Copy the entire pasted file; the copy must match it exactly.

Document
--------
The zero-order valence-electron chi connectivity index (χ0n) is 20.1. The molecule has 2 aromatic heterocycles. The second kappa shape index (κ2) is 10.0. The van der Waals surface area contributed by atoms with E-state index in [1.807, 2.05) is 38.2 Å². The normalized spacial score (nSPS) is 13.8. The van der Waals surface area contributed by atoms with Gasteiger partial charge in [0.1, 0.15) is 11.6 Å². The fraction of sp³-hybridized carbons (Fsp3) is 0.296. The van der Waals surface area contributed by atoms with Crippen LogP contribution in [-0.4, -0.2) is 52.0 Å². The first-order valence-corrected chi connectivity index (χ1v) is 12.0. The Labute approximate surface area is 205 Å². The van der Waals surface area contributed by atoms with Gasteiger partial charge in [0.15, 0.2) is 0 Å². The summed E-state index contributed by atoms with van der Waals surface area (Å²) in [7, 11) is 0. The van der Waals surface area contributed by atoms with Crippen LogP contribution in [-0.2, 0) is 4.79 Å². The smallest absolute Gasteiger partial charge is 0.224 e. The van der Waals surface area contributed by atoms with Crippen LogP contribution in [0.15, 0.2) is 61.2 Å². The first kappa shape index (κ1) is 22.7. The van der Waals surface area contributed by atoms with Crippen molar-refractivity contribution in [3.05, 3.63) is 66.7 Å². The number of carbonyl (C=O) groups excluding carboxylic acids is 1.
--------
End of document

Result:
The zero-order valence-electron chi connectivity index (χ0n) is 20.1. The molecule has 2 aromatic heterocycles. The second kappa shape index (κ2) is 10.0. The van der Waals surface area contributed by atoms with E-state index in [1.807, 2.05) is 38.2 Å². The normalized spacial score (nSPS) is 13.8. The van der Waals surface area contributed by atoms with Gasteiger partial charge in [0.1, 0.15) is 11.6 Å². The fraction of sp³-hybridized carbons (Fsp3) is 0.296. The van der Waals surface area contributed by atoms with Crippen LogP contribution in [-0.4, -0.2) is 52.0 Å². The first-order valence-corrected chi connectivity index (χ1v) is 12.0. The Labute approximate surface area is 205 Å². The van der Waals surface area contributed by atoms with Gasteiger partial charge in [0.15, 0.2) is 0 Å². The summed E-state index contributed by atoms with van der Waals surface area (Å²) in [7, 11) is 0. The van der Waals surface area contributed by atoms with Crippen LogP contribution in [-0.2, 0) is 4.79 Å². The smallest absolute Gasteiger partial charge is 0.224 e. The van der Waals surface area contributed by atoms with Crippen LogP contribution in [0.15, 0.2) is 61.2 Å². The first kappa shape index (κ1) is 22.7. The van der Waals surface area contributed by atoms with Crippen molar-refractivity contribution in [3.05, 3.63) is 66.7 Å². The number of carbonyl (C=O) groups excluding carboxylic acids is 1.